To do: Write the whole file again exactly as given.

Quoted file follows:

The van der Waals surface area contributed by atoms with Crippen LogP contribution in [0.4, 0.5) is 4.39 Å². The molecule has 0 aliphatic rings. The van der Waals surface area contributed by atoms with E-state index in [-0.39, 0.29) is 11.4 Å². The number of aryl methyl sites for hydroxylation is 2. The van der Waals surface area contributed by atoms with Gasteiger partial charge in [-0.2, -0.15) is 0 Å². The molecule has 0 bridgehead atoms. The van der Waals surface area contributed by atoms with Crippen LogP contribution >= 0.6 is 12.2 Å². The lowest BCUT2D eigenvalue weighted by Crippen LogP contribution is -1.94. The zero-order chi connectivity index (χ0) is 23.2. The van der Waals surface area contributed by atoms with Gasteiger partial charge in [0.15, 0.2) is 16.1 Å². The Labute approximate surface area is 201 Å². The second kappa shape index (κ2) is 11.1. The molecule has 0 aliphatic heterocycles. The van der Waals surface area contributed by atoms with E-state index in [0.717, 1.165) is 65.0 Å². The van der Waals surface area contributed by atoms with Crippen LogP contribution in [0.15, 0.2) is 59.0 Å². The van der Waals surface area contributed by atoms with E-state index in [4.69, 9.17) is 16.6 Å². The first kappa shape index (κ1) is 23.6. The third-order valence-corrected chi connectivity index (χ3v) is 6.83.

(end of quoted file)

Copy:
The van der Waals surface area contributed by atoms with Crippen LogP contribution in [0.4, 0.5) is 4.39 Å². The molecule has 0 aliphatic rings. The van der Waals surface area contributed by atoms with E-state index in [-0.39, 0.29) is 11.4 Å². The number of aryl methyl sites for hydroxylation is 2. The van der Waals surface area contributed by atoms with Gasteiger partial charge in [-0.2, -0.15) is 0 Å². The molecule has 0 bridgehead atoms. The van der Waals surface area contributed by atoms with Crippen LogP contribution >= 0.6 is 12.2 Å². The lowest BCUT2D eigenvalue weighted by Crippen LogP contribution is -1.94. The zero-order chi connectivity index (χ0) is 23.2. The van der Waals surface area contributed by atoms with Gasteiger partial charge in [0.15, 0.2) is 16.1 Å². The Labute approximate surface area is 201 Å². The second kappa shape index (κ2) is 11.1. The molecule has 0 aliphatic heterocycles. The van der Waals surface area contributed by atoms with E-state index in [0.717, 1.165) is 65.0 Å². The van der Waals surface area contributed by atoms with Crippen LogP contribution in [0.15, 0.2) is 59.0 Å². The van der Waals surface area contributed by atoms with E-state index in [4.69, 9.17) is 16.6 Å². The first kappa shape index (κ1) is 23.6. The third-order valence-corrected chi connectivity index (χ3v) is 6.83.